double-talk

I must be in touch with my feminine side. I am multitasking. Not only that, but I am

The Artist and his creation work together

multitasking by preparing two sermons simultaneously. Many alarm bells are sounding in my head about why this is not a good idea, but I can’t help it. Thoughts relating to both of Sunday’s sermons have been surfacing and if I don’t get them down I may lose them. Hopefully I can keep the two sermons separate so that people don’t have more of a problem than usual following what I am saying.

I have found in recent weeks that the two sermons have complemented each other quite significantly. If it was down to human planning I would have been very surprised because the topics and passages for mornings and evenings were considered separately and I didn’t bring them together until they were both complete. So (without wanting to make any special claims of infallibility or divine knowledge) it feels as if God has been engineering things – at least from my perspective!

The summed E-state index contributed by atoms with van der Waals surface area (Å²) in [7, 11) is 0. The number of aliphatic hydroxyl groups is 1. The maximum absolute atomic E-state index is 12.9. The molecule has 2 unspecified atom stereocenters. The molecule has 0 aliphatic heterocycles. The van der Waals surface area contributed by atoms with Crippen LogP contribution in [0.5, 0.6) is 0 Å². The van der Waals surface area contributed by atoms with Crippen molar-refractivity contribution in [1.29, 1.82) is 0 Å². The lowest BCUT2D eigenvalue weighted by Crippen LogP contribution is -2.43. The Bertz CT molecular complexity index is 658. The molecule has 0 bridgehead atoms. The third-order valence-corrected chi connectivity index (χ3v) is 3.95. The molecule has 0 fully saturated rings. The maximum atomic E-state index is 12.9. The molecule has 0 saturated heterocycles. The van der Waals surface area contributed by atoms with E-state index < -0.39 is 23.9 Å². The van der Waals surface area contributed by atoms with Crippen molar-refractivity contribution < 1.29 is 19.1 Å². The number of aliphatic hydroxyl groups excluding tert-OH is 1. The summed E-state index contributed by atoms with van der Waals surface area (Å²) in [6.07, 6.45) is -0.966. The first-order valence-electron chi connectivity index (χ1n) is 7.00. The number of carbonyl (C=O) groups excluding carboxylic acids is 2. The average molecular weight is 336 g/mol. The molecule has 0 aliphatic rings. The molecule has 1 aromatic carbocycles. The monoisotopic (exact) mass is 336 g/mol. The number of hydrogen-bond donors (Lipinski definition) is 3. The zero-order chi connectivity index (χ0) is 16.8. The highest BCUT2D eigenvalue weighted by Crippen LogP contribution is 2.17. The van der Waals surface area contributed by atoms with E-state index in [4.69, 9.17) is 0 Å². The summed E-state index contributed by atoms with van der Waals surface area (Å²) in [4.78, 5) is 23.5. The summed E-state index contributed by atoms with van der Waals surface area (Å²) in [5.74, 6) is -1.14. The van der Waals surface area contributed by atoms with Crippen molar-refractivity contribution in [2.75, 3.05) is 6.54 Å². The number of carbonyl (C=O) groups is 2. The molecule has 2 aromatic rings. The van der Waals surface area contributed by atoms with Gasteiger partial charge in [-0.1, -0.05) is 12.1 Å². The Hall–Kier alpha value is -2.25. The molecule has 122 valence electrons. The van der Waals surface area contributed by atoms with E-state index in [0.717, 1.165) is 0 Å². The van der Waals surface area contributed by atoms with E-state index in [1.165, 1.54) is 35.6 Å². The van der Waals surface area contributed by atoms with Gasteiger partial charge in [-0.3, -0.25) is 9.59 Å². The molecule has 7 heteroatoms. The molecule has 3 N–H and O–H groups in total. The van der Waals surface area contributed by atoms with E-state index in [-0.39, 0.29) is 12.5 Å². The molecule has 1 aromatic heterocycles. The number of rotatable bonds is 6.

I suppose that’s the sort of experience for which we pray… that our lives will be consistent with God’s message; that our actions will be consistent with what we believe and what Jesus teaches; that whenever people encounter us they will find that we are Jesus people. The only way that this is possible is if we allow God to do some engineering within us – allowing, inviting, encouraging his Spirit to change us and bear spiritual fruit in us.

Then we not only start to look like decent free samples of Jesus, we are also walking talking spiritual greengrocers!

An oldie but still a goodie:

A preacher’s little boy inquired, “Daddy, I notice every Sunday morning when you first come out to preach, you sit up on the platform and bow your head. What are you doing?”

The father explained, “I’m asking the Lord to give me a good sermon.”

The little boy said, “Why doesn’t he?”

One thought on “double-talk”

  1. Can multitasking women ministers write two sermons simultaneously? If so, that would be another good reason why churches should be calling women ministers rather than men – they are far more efficient!

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